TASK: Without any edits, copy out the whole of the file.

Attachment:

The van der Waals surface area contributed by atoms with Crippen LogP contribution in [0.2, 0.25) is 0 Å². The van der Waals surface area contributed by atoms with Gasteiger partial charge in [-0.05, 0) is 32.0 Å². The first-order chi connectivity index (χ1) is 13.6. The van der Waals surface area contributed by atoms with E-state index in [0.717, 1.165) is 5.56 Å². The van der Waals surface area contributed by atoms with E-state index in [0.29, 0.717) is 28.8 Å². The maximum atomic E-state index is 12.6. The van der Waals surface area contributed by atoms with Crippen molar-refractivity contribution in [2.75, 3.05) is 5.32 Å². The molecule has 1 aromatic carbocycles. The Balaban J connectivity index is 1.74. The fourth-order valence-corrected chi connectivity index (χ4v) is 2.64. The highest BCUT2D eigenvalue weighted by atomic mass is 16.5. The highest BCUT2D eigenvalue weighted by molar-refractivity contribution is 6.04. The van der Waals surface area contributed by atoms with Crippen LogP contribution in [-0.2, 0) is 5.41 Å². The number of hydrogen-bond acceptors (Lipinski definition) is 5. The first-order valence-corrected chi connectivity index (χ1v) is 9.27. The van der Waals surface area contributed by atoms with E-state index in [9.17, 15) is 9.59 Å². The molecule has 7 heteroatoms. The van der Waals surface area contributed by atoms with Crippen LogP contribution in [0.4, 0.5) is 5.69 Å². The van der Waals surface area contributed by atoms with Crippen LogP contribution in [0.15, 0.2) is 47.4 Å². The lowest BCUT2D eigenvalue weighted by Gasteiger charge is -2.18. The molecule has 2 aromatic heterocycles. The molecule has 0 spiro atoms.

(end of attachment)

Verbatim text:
The van der Waals surface area contributed by atoms with Crippen LogP contribution in [0.2, 0.25) is 0 Å². The van der Waals surface area contributed by atoms with Gasteiger partial charge in [-0.05, 0) is 32.0 Å². The first-order chi connectivity index (χ1) is 13.6. The van der Waals surface area contributed by atoms with E-state index in [0.717, 1.165) is 5.56 Å². The van der Waals surface area contributed by atoms with E-state index in [0.29, 0.717) is 28.8 Å². The maximum atomic E-state index is 12.6. The van der Waals surface area contributed by atoms with Crippen molar-refractivity contribution in [2.75, 3.05) is 5.32 Å². The molecule has 1 aromatic carbocycles. The Balaban J connectivity index is 1.74. The fourth-order valence-corrected chi connectivity index (χ4v) is 2.64. The highest BCUT2D eigenvalue weighted by atomic mass is 16.5. The highest BCUT2D eigenvalue weighted by molar-refractivity contribution is 6.04. The van der Waals surface area contributed by atoms with Crippen LogP contribution in [-0.2, 0) is 5.41 Å². The number of hydrogen-bond acceptors (Lipinski definition) is 5. The first-order valence-corrected chi connectivity index (χ1v) is 9.27. The van der Waals surface area contributed by atoms with E-state index in [9.17, 15) is 9.59 Å². The molecule has 7 heteroatoms. The van der Waals surface area contributed by atoms with Crippen LogP contribution in [0.4, 0.5) is 5.69 Å². The van der Waals surface area contributed by atoms with Crippen LogP contribution in [0.15, 0.2) is 47.4 Å². The lowest BCUT2D eigenvalue weighted by Gasteiger charge is -2.18. The molecule has 2 aromatic heterocycles. The molecule has 0 spiro atoms.